Still Austin is one of the many whiskey distilleries Texas offers—but we like to think that we’re special. From the beginning, we’ve been dedicated to the “Art of Texas Whiskey,” in addition to the craft. For this reason, we didn’t want any old still. Instead, when we built our South Austin Distillery, we had our 42-foot column still hand-built in Scotland—the land where whiskey was invented—by legendary Scottish still-makers Forsyths. This magnificent apparatus, affectionately dubbed “Nancy,” is able to produce spirits of breathtaking complexity and subtlety. Once we age these spirits in our Hill Country rickhouses, where the wood interacts with the unpredictable moods swings of Texas weather, the result speaks for itself. But we also like to let our repeated awards and accolades speak for us, too—including repeated Double Gold Awards at the San Francisco Spirits Competition, the world’s most prestigious booze competition.
Curated Tours: A Deep Dive into Still Austin’s Whiskey Art and Craftsmanship
Every sip of Still Austin whiskey reflects our years of dedication and passion—and a tour of our facility shows why. Our whiskey distillery tours provide an insider’s look into the art of whiskey-making, showcasing why we’re the top whiskey distillery in Central Texas. On a distillery tour, you’ll get an exclusive behind-the-scenes look at a truly grain-to-glass distillery, where we do it all in-house: milling, mashing, fermenting, distilling, barreling and bottling.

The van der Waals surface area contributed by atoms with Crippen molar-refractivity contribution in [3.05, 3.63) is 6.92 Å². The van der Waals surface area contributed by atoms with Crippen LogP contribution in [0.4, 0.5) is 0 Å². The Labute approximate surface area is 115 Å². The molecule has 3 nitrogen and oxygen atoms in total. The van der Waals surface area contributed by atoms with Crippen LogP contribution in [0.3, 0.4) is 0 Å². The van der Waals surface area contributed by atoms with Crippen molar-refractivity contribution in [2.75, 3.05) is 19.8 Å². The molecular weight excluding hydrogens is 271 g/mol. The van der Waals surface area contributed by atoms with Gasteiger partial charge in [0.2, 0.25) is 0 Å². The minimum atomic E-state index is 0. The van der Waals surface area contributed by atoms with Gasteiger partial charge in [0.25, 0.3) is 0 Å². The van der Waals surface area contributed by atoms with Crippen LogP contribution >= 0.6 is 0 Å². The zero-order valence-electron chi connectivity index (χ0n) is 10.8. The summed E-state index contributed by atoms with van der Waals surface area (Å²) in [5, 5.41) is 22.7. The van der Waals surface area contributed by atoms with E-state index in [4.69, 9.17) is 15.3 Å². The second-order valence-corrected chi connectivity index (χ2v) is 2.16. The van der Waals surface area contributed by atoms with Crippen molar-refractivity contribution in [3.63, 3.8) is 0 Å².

You’ll also learn a little about the history—and a lot about the craft—of whiskey made by hand from local Texas farmers’ grains. And our distillery tours are limited in size to ensure a fun experience for everyone.
Savor the Flavors: Distinctive Drinks & Delectable Bites at Still Austin
We don’t just offer distillery tours, though! At our South Austin “Whiskey Wonderland,” you can bask in the aura of Still Austin’s iconic patio, a symbol of relaxation and of Austin’s vibrant musical and performance culture. And what’s a premium Austin whiskey without complementary bites? Huckleberry, our resident food truck, offers culinary options that pair beautifully with our whiskeys.
Rhythm & Bourbon: A Match Made in the “Live Music Capital of the World”
Still Austin is more than just a whiskey distillery; it’s where the soul of the Live Music Capital flows through every drink and live show. And we believe that every note of our flagship Straight Bourbon, “The Musician” echoes our hometown’s rich musical heritage.
Ready for Austin’s premier whiskey distillery experience? Book your tour with Still Austin now, and discover why we sit at the top of the list of the Lone Star State’s favorite whiskey destinations.